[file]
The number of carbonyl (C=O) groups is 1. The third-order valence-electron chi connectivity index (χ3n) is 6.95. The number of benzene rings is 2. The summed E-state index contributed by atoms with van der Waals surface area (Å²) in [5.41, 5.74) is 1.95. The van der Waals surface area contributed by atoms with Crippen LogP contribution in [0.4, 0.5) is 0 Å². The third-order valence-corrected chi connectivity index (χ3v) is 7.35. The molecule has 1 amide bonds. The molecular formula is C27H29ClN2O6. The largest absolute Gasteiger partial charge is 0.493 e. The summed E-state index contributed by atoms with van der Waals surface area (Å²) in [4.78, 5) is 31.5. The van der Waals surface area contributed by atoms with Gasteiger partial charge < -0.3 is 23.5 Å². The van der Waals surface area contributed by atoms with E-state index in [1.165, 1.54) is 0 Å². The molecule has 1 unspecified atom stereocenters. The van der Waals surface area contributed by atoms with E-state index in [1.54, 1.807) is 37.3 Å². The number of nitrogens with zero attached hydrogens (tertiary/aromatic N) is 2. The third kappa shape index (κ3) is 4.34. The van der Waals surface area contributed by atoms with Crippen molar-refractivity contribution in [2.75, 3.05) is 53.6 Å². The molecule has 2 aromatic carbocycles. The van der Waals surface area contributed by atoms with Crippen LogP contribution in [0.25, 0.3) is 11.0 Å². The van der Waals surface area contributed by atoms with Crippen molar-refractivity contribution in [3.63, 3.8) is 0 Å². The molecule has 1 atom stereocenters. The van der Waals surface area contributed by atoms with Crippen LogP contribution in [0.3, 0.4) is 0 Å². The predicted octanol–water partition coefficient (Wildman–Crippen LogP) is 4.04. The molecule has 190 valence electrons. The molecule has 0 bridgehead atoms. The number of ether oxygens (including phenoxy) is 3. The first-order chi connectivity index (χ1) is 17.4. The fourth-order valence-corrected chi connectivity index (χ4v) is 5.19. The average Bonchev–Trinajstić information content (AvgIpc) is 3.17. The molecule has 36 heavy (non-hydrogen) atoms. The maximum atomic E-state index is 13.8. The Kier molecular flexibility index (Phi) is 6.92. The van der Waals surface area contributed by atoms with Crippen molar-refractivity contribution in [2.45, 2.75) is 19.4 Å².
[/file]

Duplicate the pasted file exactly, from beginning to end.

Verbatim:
The number of carbonyl (C=O) groups is 1. The third-order valence-electron chi connectivity index (χ3n) is 6.95. The number of benzene rings is 2. The summed E-state index contributed by atoms with van der Waals surface area (Å²) in [5.41, 5.74) is 1.95. The van der Waals surface area contributed by atoms with Crippen LogP contribution in [0.4, 0.5) is 0 Å². The third-order valence-corrected chi connectivity index (χ3v) is 7.35. The molecule has 1 amide bonds. The molecular formula is C27H29ClN2O6. The largest absolute Gasteiger partial charge is 0.493 e. The summed E-state index contributed by atoms with van der Waals surface area (Å²) in [4.78, 5) is 31.5. The van der Waals surface area contributed by atoms with Gasteiger partial charge < -0.3 is 23.5 Å². The van der Waals surface area contributed by atoms with E-state index in [1.165, 1.54) is 0 Å². The molecule has 1 unspecified atom stereocenters. The van der Waals surface area contributed by atoms with E-state index in [1.54, 1.807) is 37.3 Å². The number of nitrogens with zero attached hydrogens (tertiary/aromatic N) is 2. The third kappa shape index (κ3) is 4.34. The van der Waals surface area contributed by atoms with Crippen molar-refractivity contribution in [2.75, 3.05) is 53.6 Å². The molecule has 2 aromatic carbocycles. The van der Waals surface area contributed by atoms with Crippen LogP contribution in [0.25, 0.3) is 11.0 Å². The van der Waals surface area contributed by atoms with Crippen molar-refractivity contribution in [3.63, 3.8) is 0 Å². The molecule has 1 atom stereocenters. The van der Waals surface area contributed by atoms with Crippen LogP contribution in [0.3, 0.4) is 0 Å². The predicted octanol–water partition coefficient (Wildman–Crippen LogP) is 4.04. The molecule has 190 valence electrons. The molecule has 0 bridgehead atoms. The number of ether oxygens (including phenoxy) is 3. The first-order chi connectivity index (χ1) is 17.4. The fourth-order valence-corrected chi connectivity index (χ4v) is 5.19. The average Bonchev–Trinajstić information content (AvgIpc) is 3.17. The molecule has 36 heavy (non-hydrogen) atoms. The maximum atomic E-state index is 13.8. The Kier molecular flexibility index (Phi) is 6.92. The van der Waals surface area contributed by atoms with Crippen molar-refractivity contribution in [2.45, 2.75) is 19.4 Å².